There’s No Positive Way to Spin 30,000 New Troops And $30 Billion for War

By Julianne Hing Dec 02, 2009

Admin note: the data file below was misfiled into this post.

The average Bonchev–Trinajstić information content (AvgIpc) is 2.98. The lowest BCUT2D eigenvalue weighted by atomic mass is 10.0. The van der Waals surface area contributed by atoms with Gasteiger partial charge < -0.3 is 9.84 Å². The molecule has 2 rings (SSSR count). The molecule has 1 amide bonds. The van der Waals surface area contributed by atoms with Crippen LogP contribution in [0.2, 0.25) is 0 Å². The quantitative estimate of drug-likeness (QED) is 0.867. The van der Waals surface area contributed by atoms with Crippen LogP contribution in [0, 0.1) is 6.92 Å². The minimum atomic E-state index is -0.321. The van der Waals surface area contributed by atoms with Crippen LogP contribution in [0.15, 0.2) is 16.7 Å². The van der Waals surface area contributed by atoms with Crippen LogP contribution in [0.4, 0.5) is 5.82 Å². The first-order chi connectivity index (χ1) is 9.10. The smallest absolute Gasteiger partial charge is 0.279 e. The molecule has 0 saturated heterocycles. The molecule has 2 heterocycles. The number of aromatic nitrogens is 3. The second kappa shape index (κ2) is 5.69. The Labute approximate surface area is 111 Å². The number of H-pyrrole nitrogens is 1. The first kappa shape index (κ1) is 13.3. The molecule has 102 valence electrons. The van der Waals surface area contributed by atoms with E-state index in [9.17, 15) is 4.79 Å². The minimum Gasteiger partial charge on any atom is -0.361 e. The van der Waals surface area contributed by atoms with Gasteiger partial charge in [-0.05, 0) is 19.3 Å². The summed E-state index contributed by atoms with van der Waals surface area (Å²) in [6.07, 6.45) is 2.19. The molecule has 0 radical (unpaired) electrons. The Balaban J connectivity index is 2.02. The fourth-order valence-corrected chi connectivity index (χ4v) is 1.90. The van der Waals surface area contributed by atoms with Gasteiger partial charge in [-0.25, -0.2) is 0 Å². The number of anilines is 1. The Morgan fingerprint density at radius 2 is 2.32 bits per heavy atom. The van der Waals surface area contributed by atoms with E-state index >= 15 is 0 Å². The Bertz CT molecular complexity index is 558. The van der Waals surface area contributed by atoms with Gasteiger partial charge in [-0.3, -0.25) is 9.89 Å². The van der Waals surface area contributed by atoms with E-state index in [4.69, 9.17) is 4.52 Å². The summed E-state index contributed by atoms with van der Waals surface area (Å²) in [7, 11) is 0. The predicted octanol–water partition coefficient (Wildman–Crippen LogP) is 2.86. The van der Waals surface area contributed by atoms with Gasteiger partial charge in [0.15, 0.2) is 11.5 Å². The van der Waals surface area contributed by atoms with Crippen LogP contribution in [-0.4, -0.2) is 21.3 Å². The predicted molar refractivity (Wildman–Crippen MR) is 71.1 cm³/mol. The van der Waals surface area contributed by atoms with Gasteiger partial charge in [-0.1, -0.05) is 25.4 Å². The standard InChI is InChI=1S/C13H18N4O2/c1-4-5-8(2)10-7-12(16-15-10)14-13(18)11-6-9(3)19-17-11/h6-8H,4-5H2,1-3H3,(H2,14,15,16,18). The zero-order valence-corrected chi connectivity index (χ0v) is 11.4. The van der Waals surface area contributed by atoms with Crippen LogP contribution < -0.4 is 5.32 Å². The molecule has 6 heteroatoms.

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I watched the President’s speech last night and I am going to save you a little time by paraphrasing his 33-minute speech as follows: The war is not over yet. But it will be over soon, someday, maybe. President Obama said a few contradictory things; he called for 30,000 more troops to be sent to Afghanistan but also said he hopes to start sending American troops home in 2011. I remember him campaigning on the promise of spending more resources to focus on Afghanistan over Iraq, and we all know Obama isn’t the one who started this mess, he’s the guy who’s in charge of cleaning it up. So I guess none of us should be shocked. But it’s disappointing that the national events that have taken place in the interim–I just saw the crippled economy and a very defeated looking healthcare reform hobbling down the hallway–haven’t changed Obama’s perspective. We’re looking at an uptick in food stamp usage that has erased the stigma of turning to public assistance. This seems like a positive cultural shift, but shouldn’t the government be ashamed that this is the new norm? Current unemployment levels rival those of the Great Depression, and are nearly double if you’re Black or Latino and don’t have a college degree. (But there are no promises if you’re Black and do have your B.A.) And students at public colleges who are trying to make their way in the world are facing yearly, and exponential, tuition increases that are turning higher education into a luxury commodity. Meanwhile, public schools are on the fast track to being a privatized industry by the time Obama officials like Arne Duncan are through with them. I know a few places where the $30 billion price tag for this new "escalation" could go. On principle alone we at RaceWire are against sending more American troops abroad to sustain what amounts to a straight-up occupation. It’s unjustifiable; too many losses, too many deaths. According to, at least 100,000 Iraqis have been killed since the invasion, and according to, the death toll for American and ally soldiers is over 6,000. The war and America’s stated intentions for hanging around in the region have blurred into fuzzy abstraction. It’s not just that we have enough problems at home; it’s that the war is unjust and expensive and, oh yeah, many more people will be killed because of it in the next few years. This war is costing us money that we don’t have and lives that don’t need to be lost. But in the meantime, thank goodness for Rep. Maxine Waters (in the video above) and Rep. Barbara Lee.